It’s been a busy year for wedding projects, which means it’s been a terrible year for posting about them! One of the most popular projects in 2018 was save the date coasters featuring a custom venue sketch. It’s so fun to look back over a few of my favorites to see how my skills have improved and aesthetic has changed over the last 12 months. For each of these projects, I hand-drew the venue and supporting illustrations, designed the coaster and hand-printed the coasters on my antique letterpress.
Jessie got in touch in late 2017 about their destination wedding the following summer (smart bride!). She wanted their Belgian venue to feature prominently on both their save the date coasters and invitations, along with hops vines to give guests a head’s up about all the beer they would be drinking!
Rosie and Dan are getting married in just a few months at an amazing European castle. There were so many tiny details in their magnificent venue, the challenge here was simplifying the sketch to into outlines while keeping the spirit of the castle.
Mary and Joey are getting married at Milwaukee’s historic Pabst Brewery—so of course a coaster was the perfect way to tell guests to save the date! I love that they chose such a dynamic angle for their venue sketch—not only is it fun for me to do something a little different, it shows off the unique architecture of the structure. They had seen the hops design on Jack & Jessie’s coasters and wanted to incorporate that as well. I’m also completely obsessed with the pointed pen calligraphy font I used to typeset their names!
And finally, I just finished printing Will & Jubilee’s festive coasters for their Pennsylvania wedding next year. They are getting hitched at the historic Phoenixville Foundry, a truly statuesque venue. Will asked if I could eliminate some of the extraneous details to focus on the building itself, to which I happily obliged!
Kim has been a 622 press stockist for years, so when she decided she needed new business cards, I was honored that she reached out to me! She knew she wanted to modernize her branding while keeping the rustic charm of her logo with square cards made from kraft paper.
Since the business recently went to a special event/by-appointment-only structure, highlighting the contact information was vital. And because we only had two inch squares to work with, using both sides was necessary to have enough white space and include illustrated icons for emphasis.
We were going back and forth between black and white ink, but ultimately decided to go with black for increased legibility, so I inked up the press and hand-printed and trimmed several hundred cards!
Last year, a pair California floral shop owners got in touch about business cards. After only a few emails back and forth, I realized they were pretty much my ideal clients—quick and decisive with feedback, open to new ideas, and maybe most importantly, they seemed to truly understand and value the work that goes into letterpress printing. Plus, they were interested in incorporating my new watercolor illustration services into their cards!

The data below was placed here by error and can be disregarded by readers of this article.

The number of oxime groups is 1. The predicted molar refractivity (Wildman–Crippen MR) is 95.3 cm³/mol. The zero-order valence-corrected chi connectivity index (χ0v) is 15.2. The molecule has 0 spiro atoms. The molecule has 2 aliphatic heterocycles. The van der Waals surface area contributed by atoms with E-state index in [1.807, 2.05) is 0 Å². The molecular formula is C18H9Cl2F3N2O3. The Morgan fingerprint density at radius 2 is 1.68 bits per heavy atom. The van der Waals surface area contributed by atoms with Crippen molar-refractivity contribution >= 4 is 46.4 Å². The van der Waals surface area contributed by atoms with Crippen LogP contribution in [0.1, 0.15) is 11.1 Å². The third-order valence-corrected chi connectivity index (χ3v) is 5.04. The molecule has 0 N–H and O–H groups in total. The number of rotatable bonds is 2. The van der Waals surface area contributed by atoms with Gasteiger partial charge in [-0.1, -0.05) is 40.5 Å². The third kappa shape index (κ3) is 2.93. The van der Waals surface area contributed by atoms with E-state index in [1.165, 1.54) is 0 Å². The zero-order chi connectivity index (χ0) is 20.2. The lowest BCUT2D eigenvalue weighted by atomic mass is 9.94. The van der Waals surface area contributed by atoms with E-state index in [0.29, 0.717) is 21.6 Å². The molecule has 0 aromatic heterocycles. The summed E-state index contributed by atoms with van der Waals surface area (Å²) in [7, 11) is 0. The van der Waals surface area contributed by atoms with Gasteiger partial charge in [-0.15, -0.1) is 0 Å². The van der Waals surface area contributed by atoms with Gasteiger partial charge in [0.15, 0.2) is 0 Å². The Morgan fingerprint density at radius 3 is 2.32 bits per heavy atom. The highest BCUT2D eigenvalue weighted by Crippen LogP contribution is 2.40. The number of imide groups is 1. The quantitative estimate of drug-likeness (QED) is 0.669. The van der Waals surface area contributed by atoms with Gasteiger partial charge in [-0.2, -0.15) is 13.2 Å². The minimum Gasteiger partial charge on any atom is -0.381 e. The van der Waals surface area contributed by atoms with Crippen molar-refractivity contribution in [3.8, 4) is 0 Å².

The result were these gorgeous bespoke cards. They were about as artisanal as you can get in an edition of several hundred: Hand-printed on an antique letterpress, hand-trimmed, and each hand-painted with a unique watercolor flower.
This year when they got in touch for a reprint, they were looking for a slightly lower cost product, so we decided to merge commercial printing with my letterpress work. Since the design on the back of the cards didn’t create a significant impression into the paper, I would have that side printed commercially, while letterpress printing the front. We decided to bring costs down even more by also commercially printing the flowers on the front, which of course isn’t as beautiful and unique as the original hand-painted work, but as a small business owner, I get it! And, since I print business cards four at a time, I was still able to incorporate different painted flowers to imbue the cards with some variation. Overall, I think they turned out great and I’m thrilled to be able to offer hybrid services to future clients!
Bride-to-be Krista came to me last fall with some pretty fabulous ideas for her save the date coasters. Inspired by the couple’s love of nature and subtly beer-themed big day, she wanted to focus on stylized leafy laurels. She also knew she wanted to avoid a super-swashy wedding script, opting instead for modern hand-drawn typography.
I spent some time working on each element in my sketchbook before creating vector elements from my sketches on my computer. When I started printing her coasters with sage-grey ink on my antique letterpress, I knew all that work had been worth it.
When we started talking invitations at the beginning of the year, we both wanted to keep the main design elements the same. I imbued a bit more formality into the invitations by switching out the script typeface from her save the dates for a calligraphy inspired font and lightening up the handwritten typography. I’m absolutely in love with it—especially in white ink on her envelopes!
Just before the big day, Krista got in touch for a few more projects, including a super creative guest book idea:
“Often times at weddings we find that people write the same thing over and over again in the guest book. We wanted our guest book to be fun and interactive, and the mad libs idea was the perfect fit for this! Almost all of our guests filled it out, some people even filled out two. The best part was that no two were the same. We were able to make the guest book entertaining for people to fill out, and our guests left us some hilarious advice at the end of the mad libs as well. We plan to make a book out of all the response and leave it on our coffee table to reminisce over for years to come!”
Love and laughter for years to come—I’ll cheers to that!
All professional photos by Sara Smile Photography